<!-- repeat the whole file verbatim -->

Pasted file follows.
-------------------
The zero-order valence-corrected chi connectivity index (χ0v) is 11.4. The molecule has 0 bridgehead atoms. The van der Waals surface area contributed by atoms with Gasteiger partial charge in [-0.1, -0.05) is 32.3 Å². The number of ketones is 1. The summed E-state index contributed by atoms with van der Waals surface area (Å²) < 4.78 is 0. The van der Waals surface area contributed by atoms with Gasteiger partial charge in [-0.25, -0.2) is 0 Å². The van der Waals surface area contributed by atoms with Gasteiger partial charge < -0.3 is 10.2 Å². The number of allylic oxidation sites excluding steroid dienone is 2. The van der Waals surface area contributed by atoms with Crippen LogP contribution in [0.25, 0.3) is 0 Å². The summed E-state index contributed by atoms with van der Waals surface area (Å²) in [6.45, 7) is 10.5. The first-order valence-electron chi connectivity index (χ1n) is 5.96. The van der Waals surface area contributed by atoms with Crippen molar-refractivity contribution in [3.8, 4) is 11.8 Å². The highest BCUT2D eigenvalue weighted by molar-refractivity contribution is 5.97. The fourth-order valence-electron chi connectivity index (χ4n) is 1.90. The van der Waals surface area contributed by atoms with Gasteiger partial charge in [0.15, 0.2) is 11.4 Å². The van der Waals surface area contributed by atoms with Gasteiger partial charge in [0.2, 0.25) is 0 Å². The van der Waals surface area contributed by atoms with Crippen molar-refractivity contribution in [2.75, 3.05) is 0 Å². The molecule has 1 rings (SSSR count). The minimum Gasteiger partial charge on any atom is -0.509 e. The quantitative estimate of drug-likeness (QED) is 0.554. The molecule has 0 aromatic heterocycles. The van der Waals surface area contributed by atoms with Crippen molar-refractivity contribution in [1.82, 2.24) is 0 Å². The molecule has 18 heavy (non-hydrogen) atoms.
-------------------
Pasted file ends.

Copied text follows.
The zero-order valence-corrected chi connectivity index (χ0v) is 11.4. The molecule has 0 bridgehead atoms. The van der Waals surface area contributed by atoms with Gasteiger partial charge in [-0.1, -0.05) is 32.3 Å². The number of ketones is 1. The summed E-state index contributed by atoms with van der Waals surface area (Å²) < 4.78 is 0. The van der Waals surface area contributed by atoms with Gasteiger partial charge in [-0.25, -0.2) is 0 Å². The van der Waals surface area contributed by atoms with Gasteiger partial charge < -0.3 is 10.2 Å². The number of allylic oxidation sites excluding steroid dienone is 2. The van der Waals surface area contributed by atoms with Crippen LogP contribution in [0.25, 0.3) is 0 Å². The summed E-state index contributed by atoms with van der Waals surface area (Å²) in [6.45, 7) is 10.5. The first-order valence-electron chi connectivity index (χ1n) is 5.96. The van der Waals surface area contributed by atoms with Crippen molar-refractivity contribution in [3.8, 4) is 11.8 Å². The highest BCUT2D eigenvalue weighted by molar-refractivity contribution is 5.97. The fourth-order valence-electron chi connectivity index (χ4n) is 1.90. The van der Waals surface area contributed by atoms with Gasteiger partial charge in [0.15, 0.2) is 11.4 Å². The van der Waals surface area contributed by atoms with Gasteiger partial charge in [0.2, 0.25) is 0 Å². The van der Waals surface area contributed by atoms with Crippen molar-refractivity contribution in [2.75, 3.05) is 0 Å². The molecule has 1 rings (SSSR count). The minimum Gasteiger partial charge on any atom is -0.509 e. The quantitative estimate of drug-likeness (QED) is 0.554. The molecule has 0 aromatic heterocycles. The van der Waals surface area contributed by atoms with Crippen molar-refractivity contribution in [1.82, 2.24) is 0 Å². The molecule has 18 heavy (non-hydrogen) atoms.